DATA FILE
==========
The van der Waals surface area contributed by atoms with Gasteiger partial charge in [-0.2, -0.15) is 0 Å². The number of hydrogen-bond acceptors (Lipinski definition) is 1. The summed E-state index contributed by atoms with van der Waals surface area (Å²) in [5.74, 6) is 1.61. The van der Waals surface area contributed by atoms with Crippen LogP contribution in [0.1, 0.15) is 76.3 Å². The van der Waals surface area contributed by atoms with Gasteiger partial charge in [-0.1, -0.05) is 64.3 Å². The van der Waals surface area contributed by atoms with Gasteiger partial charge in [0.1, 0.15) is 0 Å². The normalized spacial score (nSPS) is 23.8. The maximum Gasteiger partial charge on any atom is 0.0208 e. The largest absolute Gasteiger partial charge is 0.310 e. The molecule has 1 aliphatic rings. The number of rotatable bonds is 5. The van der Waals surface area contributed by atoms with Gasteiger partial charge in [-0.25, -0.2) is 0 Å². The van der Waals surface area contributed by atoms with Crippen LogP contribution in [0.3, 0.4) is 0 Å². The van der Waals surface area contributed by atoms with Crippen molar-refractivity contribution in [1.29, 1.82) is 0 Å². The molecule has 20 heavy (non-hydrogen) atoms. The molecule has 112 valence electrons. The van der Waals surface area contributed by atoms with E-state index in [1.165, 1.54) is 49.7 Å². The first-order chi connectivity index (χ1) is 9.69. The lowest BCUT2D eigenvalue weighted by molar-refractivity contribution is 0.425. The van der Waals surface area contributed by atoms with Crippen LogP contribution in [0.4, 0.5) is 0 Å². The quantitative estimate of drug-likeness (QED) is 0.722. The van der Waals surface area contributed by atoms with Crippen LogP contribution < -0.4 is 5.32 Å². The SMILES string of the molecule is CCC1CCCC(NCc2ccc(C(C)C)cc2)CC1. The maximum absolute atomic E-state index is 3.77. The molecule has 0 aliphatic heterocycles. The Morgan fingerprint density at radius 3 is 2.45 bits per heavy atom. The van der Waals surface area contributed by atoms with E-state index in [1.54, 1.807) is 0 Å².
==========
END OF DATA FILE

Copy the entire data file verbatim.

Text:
The van der Waals surface area contributed by atoms with Gasteiger partial charge in [-0.2, -0.15) is 0 Å². The number of hydrogen-bond acceptors (Lipinski definition) is 1. The summed E-state index contributed by atoms with van der Waals surface area (Å²) in [5.74, 6) is 1.61. The van der Waals surface area contributed by atoms with Crippen LogP contribution in [0.1, 0.15) is 76.3 Å². The van der Waals surface area contributed by atoms with Gasteiger partial charge in [-0.1, -0.05) is 64.3 Å². The van der Waals surface area contributed by atoms with Gasteiger partial charge in [0.1, 0.15) is 0 Å². The normalized spacial score (nSPS) is 23.8. The maximum Gasteiger partial charge on any atom is 0.0208 e. The largest absolute Gasteiger partial charge is 0.310 e. The molecule has 1 aliphatic rings. The number of rotatable bonds is 5. The van der Waals surface area contributed by atoms with Gasteiger partial charge in [-0.25, -0.2) is 0 Å². The van der Waals surface area contributed by atoms with Crippen LogP contribution in [0.3, 0.4) is 0 Å². The van der Waals surface area contributed by atoms with Crippen molar-refractivity contribution in [1.29, 1.82) is 0 Å². The molecule has 20 heavy (non-hydrogen) atoms. The molecule has 112 valence electrons. The van der Waals surface area contributed by atoms with E-state index in [1.165, 1.54) is 49.7 Å². The first-order chi connectivity index (χ1) is 9.69. The lowest BCUT2D eigenvalue weighted by molar-refractivity contribution is 0.425. The van der Waals surface area contributed by atoms with Crippen LogP contribution in [0.4, 0.5) is 0 Å². The quantitative estimate of drug-likeness (QED) is 0.722. The van der Waals surface area contributed by atoms with Crippen LogP contribution < -0.4 is 5.32 Å². The SMILES string of the molecule is CCC1CCCC(NCc2ccc(C(C)C)cc2)CC1. The maximum absolute atomic E-state index is 3.77. The molecule has 0 aliphatic heterocycles. The Morgan fingerprint density at radius 3 is 2.45 bits per heavy atom. The van der Waals surface area contributed by atoms with E-state index in [1.54, 1.807) is 0 Å².